Spirulina is a “microscopic, spiral-shaped blue-green algae found in the sea and warm, alkaline bodies of freshwater.” Spirulina is considered a super food for your body because it contains super-concentrated sources of protein, vitamins, minerals and carotenoids.
Spirulina contains lots of essential fatty acids, and it’s an ideal food for vegetarians and vegans. It contains B vitamins including B12 and vitamins C, D and E. It also has potassium, calcium, zinc and iron. Besides being packed with vitamins and nutrients, it may also help people lose weight.
Spirulina Health Benefits, Side Effects and Precautions
In human studies spirulina increases the production of antibodies that help fight off chronic diseases like cancer and asthma. It also helps reduce cholesterol and blood pressure. Additionally, it may help enhance energy.
Spirulina is an abundant source of protein. According to Tom Hess a marketing and education director of New Leaf Naturals, Spirulina “contains over 100 nutrients, more than any other plant, grain or herb, and is 60 to 63 percent protein (Nix).
Test tube studies reveal that spirulina may help fight, influenza, HIV and herpes.
Preliminary research suggests spirulina may help protect against liver damage and cirrhosis in people who suffer from chronic hepatitis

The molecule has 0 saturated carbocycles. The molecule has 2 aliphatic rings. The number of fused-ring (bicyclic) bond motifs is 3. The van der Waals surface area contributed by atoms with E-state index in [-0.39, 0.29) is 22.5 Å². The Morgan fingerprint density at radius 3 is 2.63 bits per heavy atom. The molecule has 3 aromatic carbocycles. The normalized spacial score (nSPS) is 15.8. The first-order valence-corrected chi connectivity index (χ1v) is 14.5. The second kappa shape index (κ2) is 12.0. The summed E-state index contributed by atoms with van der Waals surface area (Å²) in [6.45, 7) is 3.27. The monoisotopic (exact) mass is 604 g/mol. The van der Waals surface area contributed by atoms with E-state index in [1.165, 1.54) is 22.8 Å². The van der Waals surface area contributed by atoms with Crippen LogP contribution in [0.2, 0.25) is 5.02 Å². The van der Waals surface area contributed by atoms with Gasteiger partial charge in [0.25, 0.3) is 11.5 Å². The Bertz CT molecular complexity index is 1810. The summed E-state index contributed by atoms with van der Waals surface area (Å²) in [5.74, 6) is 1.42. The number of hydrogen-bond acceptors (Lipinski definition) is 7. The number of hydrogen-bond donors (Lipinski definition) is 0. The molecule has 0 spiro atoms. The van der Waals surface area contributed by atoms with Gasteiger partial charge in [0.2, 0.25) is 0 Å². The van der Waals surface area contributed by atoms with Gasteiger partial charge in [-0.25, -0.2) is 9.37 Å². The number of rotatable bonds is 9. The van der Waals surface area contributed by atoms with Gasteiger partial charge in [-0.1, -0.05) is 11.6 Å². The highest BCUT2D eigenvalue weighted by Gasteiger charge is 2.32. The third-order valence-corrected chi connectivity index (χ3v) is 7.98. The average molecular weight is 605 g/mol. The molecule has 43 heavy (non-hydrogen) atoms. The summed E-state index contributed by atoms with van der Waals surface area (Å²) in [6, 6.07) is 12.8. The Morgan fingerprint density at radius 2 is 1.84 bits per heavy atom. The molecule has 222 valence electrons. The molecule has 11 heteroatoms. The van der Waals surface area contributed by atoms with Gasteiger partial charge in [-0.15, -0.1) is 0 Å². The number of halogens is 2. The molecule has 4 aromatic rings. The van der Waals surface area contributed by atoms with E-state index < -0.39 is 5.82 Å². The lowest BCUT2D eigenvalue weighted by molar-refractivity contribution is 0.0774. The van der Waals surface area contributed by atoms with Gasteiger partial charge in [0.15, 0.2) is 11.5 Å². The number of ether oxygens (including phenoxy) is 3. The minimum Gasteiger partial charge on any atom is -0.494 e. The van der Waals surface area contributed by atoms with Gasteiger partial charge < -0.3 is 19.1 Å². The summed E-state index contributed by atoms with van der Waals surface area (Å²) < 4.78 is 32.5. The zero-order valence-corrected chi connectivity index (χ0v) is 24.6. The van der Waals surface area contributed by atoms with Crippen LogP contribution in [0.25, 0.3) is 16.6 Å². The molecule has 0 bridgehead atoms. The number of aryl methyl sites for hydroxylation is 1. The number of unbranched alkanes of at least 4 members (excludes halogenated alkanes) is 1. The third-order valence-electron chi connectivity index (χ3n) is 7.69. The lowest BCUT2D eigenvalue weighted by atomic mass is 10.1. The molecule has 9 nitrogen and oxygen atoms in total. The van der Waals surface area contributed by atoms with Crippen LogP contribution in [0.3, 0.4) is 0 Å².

Other Spirulina Health Benefits
According to the National Institutes of Health, spirulina is also used for attention deficit-hyperactivity, allergies, anxiety, depression, memory, digestion, wound healing and premenstrual syndrome.
Spirulina Side Effects
As with any medication or supplement, you should always consult your doctor first. Spirulina side effects are not likely as long as you take the recommended dosage. Rarely and at higher than recommended amounts, spirulina side effects may include liver and kidney damage.
The National Institutes of Health also cautions people that more research needs to be done to confirm the health benefits of spirulina, and WebMD reports there is no evidence that it works for weight loss as an appetite suppressant.
Dosage and Precautions
- A regular dose consists of 500 mg a day; however, there is a possibility of side effects and interactions with other medications. So, be sure to speak with your doctor first before taking spirulina. In addition, talk to a doctor before giving spirulina to children.
- Talk with a doctor first before taking spirulina if you are pregnant or nursing.
- People with phenylketonuria (PKU) should avoid spirulina because they may not be able to metabolize the amino acid phenylalanine.
- People who have an autoimmune disease like rheumatoid arthritis, lupus or multiple sclerosis should not consume spirulina because it may make their condition worse.
- Be sure to buy spirulina from a reputable health food store. Spirulina–like any blue-green algae–may be contaminated with toxic substances and bacteria as well as absorb heavy metals from the water, which could have adverse side effects (University of Maryland).
“Blue-Green Algae.” National Institutes of Health.
Nix, Ayn. “Become a Lean, Green Machine.” Better Nutrition. April 2010. Vol 72, Issue 4. pg. 26.
“Popular Over-the-Counter Diet Aids.” WebMd.
“Spirulina.” University of Maryland Medical Center.